established the Institute for German Work in the East, which employed
    scholarly anthropologists to complete such tasks as "racial-biological
    investigation of groups whose value cannot immediately be determined"
    and "racial-biological investigation of Polish resistance members."

    Why were these anthropologists -- many of whom had received serious
    training at Germany's best universities -- willing to enlist in such
    projects? "I think, first of all, that they really were ideologically
    in tune with the government," Ms. Schafft says. "And, secondly, I
    think they believed that measurement data was somehow sacrosanct. To
    some extent, I think we still believe that. I think that's a very
    dangerous belief. Measurement data without context has to be viewed
    very suspiciously."

    A few years after her discovery at the Smithsonian, Ms. Schafft was
    contacted by a physical anthropologist who wanted to use the Nazis'
    data to shed light on "patterns of migration and population
    settlement." She resisted, arguing that the information had been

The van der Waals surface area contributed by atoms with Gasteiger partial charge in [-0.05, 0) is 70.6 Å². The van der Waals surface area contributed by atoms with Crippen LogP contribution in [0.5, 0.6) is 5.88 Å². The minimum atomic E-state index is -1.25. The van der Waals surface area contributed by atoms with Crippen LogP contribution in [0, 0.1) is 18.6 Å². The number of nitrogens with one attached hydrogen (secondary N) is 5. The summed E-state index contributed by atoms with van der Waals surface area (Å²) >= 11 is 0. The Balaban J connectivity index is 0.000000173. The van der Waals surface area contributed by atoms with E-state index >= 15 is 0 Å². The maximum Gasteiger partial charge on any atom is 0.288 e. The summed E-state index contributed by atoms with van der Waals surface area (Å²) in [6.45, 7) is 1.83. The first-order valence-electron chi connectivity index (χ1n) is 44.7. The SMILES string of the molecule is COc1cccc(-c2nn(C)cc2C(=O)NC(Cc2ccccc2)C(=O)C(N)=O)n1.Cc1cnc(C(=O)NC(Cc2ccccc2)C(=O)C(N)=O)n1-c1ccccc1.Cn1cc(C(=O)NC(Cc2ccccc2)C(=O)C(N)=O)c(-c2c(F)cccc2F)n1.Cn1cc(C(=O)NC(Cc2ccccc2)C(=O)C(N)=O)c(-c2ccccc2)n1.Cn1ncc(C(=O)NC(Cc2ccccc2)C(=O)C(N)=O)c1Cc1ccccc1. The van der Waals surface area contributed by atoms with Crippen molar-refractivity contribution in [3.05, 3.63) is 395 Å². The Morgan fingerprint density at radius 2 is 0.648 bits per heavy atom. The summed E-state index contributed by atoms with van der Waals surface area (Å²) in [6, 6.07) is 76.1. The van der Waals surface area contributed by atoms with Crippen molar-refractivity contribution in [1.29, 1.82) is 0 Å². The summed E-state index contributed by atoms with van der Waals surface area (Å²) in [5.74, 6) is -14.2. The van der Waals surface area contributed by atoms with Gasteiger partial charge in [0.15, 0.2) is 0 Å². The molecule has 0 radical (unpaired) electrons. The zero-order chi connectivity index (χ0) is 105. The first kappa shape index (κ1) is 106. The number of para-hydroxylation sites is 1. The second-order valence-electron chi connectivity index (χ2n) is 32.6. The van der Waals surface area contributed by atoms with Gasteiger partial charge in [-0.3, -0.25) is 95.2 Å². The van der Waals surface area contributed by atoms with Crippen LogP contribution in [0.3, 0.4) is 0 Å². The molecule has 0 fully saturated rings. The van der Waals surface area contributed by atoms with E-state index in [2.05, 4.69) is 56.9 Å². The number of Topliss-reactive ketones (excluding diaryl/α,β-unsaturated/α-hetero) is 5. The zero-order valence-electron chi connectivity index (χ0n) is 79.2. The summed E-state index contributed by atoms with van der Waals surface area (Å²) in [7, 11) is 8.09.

collected through cruel means and for evil purposes, and is in any
    case highly suspect. The Nazi anthropologists often seem to have been
    absurdly insensitive to context. For example, they drew sweeping
    conclusions about alleged Russian physical and social traits on the
    basis of studies of half-starved Soviet soldiers in prisoner-of-war

    "The data in and of themselves were useless," she says. "We shouldn't
    give the Nazis a second opportunity by rehashing these old data."

    The data will, however, be preserved for other purposes. The Nazi
    materials will soon be returned to Jagiellonian University, in Poland.
    (The Smithsonian will retain a digitized copy.) "What will be of most
    use to the people of Poland," Ms. Schafft says, "are, first, the
    records of Jews and others interviewed at the Tarnów ghetto. Those
    will give some families the last indication of where their relatives
    were. And, second, the amazing photographs of people in villages
    throughout Poland. There are portraits of hundreds, if not more than a